By Jack Cumming

No post is more central to senior living than that of executive director.  A challenge, though, is that job requirements specifications can artificially screen out the best candidates.  Sometimes that means that candidates, who just aren’t up to the job and who have moved from post to post, appear to have the required experience.

Rigid requirements for prior experience or narrow education can be counterproductive.  Recycled candidates with long resumes can sometimes fit the profile but they can’t succeed in the job. Adding a simple phrase like “or best qualified” to the excessively rigid specifications can allow hiring officers to find suitable generalists with the business judgment and creative spark to bring success to the community.

In a related article, we presented the premise that the search for talent requires flexibility. Rigidity, e.g., hiding behind requirements on a paper job description, is a way to avoid responsibility. Acceptance of responsibility is the first character trait that we should seek in all hires.  An all-encompassing eye for talent is the most important characteristic that a great leader can have.

One premise of my thinking about how to find leaders with strong people skills for the people-centric senior living industry has been that we would do well to recruit people with basic undergraduate grounding in the humanities. They can learn on the job. Of course, this is true of other corporate officers as well, but no other position in senior living is as demanding, and as unforgiving, as is that of executive director.

Enter Cornelius Vanderbilt

My experience is that you can learn more about business from studying history than from studying business per se. Recently, I’ve been reading T.J. Stiles’ massive biography of Cornelius Vanderbilt. Arguably, Vanderbilt was the first modern businessperson. He didn’t graduate from Harvard or Harvard Business School. His education was in the School of Hard Knocks.

Stiles’ book is hard going. He delves into details about people and personalities that most biographers would simply skip over. Stiles doesn’t, and in the course of trying to absorb all that detail, we quickly learn that people and personalities are more central to business success than anything else. In fact, nothing else comes close.

Takeaways From Vanderbilt

We can all benefit from self-education through reading, and history provides some of the most salient insights. Here are some takeaways so far from T.J. Stiles’ in-depth, highly detailed probing of the life and business success of the unlettered Cornelius Vanderbilt, arguably America’s first modern tycoon.

  1. Personalities matter more than theory, analysis, product features, or anything else.
  2. Even more than in business, personalities matter in politics. Politics doesn’t build value. Jack Ma, the great Chinese entrepreneur, counsels, “Love the government; don’t marry it.” Good advice, which he forgot for a moment, to his detriment.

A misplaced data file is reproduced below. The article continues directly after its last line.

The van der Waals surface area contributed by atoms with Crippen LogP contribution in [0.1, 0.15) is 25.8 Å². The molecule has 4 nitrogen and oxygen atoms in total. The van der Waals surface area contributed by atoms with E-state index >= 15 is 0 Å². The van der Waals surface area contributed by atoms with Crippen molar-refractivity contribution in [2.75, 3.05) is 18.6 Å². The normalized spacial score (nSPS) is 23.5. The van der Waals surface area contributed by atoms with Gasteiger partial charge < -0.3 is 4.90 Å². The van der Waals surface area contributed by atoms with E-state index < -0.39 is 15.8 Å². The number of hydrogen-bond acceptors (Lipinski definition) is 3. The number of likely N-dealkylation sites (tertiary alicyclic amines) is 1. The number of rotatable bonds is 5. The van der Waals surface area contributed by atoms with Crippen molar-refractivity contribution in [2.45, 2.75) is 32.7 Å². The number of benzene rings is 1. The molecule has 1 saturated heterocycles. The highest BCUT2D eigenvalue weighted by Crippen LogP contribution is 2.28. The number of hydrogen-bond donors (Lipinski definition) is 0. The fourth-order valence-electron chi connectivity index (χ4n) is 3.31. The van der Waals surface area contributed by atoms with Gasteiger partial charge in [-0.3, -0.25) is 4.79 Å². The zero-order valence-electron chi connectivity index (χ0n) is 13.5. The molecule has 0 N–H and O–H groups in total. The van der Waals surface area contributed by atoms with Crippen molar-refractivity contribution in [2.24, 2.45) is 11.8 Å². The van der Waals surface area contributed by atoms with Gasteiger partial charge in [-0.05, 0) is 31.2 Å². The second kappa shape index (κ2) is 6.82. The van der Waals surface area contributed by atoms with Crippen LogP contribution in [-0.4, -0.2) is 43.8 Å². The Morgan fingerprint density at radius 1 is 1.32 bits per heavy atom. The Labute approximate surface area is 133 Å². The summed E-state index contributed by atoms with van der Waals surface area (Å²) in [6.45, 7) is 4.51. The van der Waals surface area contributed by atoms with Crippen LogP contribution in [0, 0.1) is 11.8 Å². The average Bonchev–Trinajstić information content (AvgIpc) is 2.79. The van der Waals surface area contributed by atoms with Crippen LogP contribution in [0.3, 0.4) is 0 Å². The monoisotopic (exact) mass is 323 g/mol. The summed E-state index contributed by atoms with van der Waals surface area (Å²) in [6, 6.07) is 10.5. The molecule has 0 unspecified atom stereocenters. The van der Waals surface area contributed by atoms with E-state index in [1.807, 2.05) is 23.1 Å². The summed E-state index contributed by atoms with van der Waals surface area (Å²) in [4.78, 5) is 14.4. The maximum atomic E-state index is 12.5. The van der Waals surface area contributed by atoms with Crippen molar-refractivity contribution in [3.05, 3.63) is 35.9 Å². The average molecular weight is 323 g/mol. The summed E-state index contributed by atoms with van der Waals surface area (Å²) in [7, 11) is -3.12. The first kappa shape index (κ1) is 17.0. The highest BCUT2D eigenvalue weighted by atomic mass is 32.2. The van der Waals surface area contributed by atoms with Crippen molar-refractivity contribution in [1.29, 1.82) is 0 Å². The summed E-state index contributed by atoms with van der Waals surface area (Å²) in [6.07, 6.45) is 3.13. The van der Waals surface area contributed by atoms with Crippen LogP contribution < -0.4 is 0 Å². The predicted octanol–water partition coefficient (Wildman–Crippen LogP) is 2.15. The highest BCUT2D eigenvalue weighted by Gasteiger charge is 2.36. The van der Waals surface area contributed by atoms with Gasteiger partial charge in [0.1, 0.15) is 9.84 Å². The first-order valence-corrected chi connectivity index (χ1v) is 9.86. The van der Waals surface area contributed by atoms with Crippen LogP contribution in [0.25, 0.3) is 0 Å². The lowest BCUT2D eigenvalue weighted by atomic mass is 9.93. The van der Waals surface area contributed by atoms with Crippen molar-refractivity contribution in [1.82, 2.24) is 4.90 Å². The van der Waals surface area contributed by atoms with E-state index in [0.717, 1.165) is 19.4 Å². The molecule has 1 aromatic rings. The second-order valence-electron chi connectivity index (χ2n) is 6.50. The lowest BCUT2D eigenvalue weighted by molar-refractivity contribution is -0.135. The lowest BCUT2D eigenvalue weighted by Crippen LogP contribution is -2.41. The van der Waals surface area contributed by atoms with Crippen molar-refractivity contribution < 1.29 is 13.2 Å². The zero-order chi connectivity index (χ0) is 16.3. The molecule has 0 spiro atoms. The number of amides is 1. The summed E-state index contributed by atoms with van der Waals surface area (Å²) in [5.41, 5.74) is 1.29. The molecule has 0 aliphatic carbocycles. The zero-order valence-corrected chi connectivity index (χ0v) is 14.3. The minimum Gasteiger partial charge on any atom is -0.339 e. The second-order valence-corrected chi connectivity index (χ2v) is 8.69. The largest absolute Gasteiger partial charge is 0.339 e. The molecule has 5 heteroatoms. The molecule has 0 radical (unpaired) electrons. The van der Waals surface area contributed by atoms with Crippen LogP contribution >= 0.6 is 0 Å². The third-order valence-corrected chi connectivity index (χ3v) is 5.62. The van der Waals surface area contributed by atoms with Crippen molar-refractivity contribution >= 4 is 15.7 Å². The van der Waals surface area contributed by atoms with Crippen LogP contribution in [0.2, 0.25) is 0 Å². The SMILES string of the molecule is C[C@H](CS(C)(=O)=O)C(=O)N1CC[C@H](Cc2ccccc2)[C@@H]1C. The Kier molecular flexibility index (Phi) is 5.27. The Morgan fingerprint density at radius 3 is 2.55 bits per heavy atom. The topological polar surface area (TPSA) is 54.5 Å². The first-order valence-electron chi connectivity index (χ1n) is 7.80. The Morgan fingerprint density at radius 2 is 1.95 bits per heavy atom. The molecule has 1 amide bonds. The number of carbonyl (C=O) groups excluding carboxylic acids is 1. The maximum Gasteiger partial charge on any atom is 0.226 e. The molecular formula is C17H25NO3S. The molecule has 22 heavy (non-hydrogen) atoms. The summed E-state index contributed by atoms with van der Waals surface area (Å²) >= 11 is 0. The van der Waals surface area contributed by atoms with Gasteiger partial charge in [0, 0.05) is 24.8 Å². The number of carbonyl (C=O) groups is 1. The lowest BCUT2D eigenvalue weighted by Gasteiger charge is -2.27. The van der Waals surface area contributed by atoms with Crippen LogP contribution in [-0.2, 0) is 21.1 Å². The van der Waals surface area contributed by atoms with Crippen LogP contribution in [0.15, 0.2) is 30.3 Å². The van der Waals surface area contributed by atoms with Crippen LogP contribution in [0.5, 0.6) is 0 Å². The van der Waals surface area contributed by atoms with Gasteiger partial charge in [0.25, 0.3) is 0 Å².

3. Corporate machinations more often reflect the character of the CEO and the board than they do the interests of the corporation, its owners, or its customers.
  4. Greed and penury are false guide stars for business.
  5. Try to make today’s rivals tomorrow’s comrades.
  6. Honor and integrity matter more than cleverness. That makes Jeff Bezos more powerful than either Elon Musk or Mark Zuckerberg, as clever as the latter two may be. Vanderbilt was known as a man of his word, even when that turned out to cost him dearly. He didn’t trick people. He outwitted them.
  7. Cleverness is not intelligence.
  8. “The guy with the ideas thinks he should be in charge, and the guy with the money thinks he should be in charge, but the guy with the money is the guy in charge.”
  9. Family connections are not the best guide to merit, and while some may believe they are a guide to loyalty, the opposite is true. Choose your friends carefully and your rivals more carefully.
  10. There’s a natural conflict between capital and enterprise, but a wise conciliator can balance that conflict to the benefit of all.
  11. Likewise, there is a natural conflict between competition and cooperation. Competition is clever; cooperation is genius.
  12. The key to success is keeping customers and the public on your side, rooting for you to succeed. Streaming video ubiquity is a gift to build trust and transparency.
  13. The best corporate defense is to operate frugally without being miserly.

Lastly, don’t seek the limelight for itself, but be visible with a reputation for honesty and brilliance. The rest will take care of itself. In short, don’t be a sucker, but ….

Vanderbilt famously said when betrayed by partners in a deal, “Gentlemen, you have undertaken to cheat me. I won’t sue, for the law is too slow. I’ll ruin you. Yours truly, Cornelius Vanderbilt.”

The “but” is, absent betrayal, put others before self, and self will be the gainer. In this instance, Vanderbilt knew how to give customers better value than his cheating competitors could. He did ruin them but restored them after they came to him begging forgiveness.

In business, a strong moral compass is central to success. As the Bible wisely counsels, “Let your light so shine before [people], that they may see your good works.” People will trust the enterprise that proves to be trustworthy.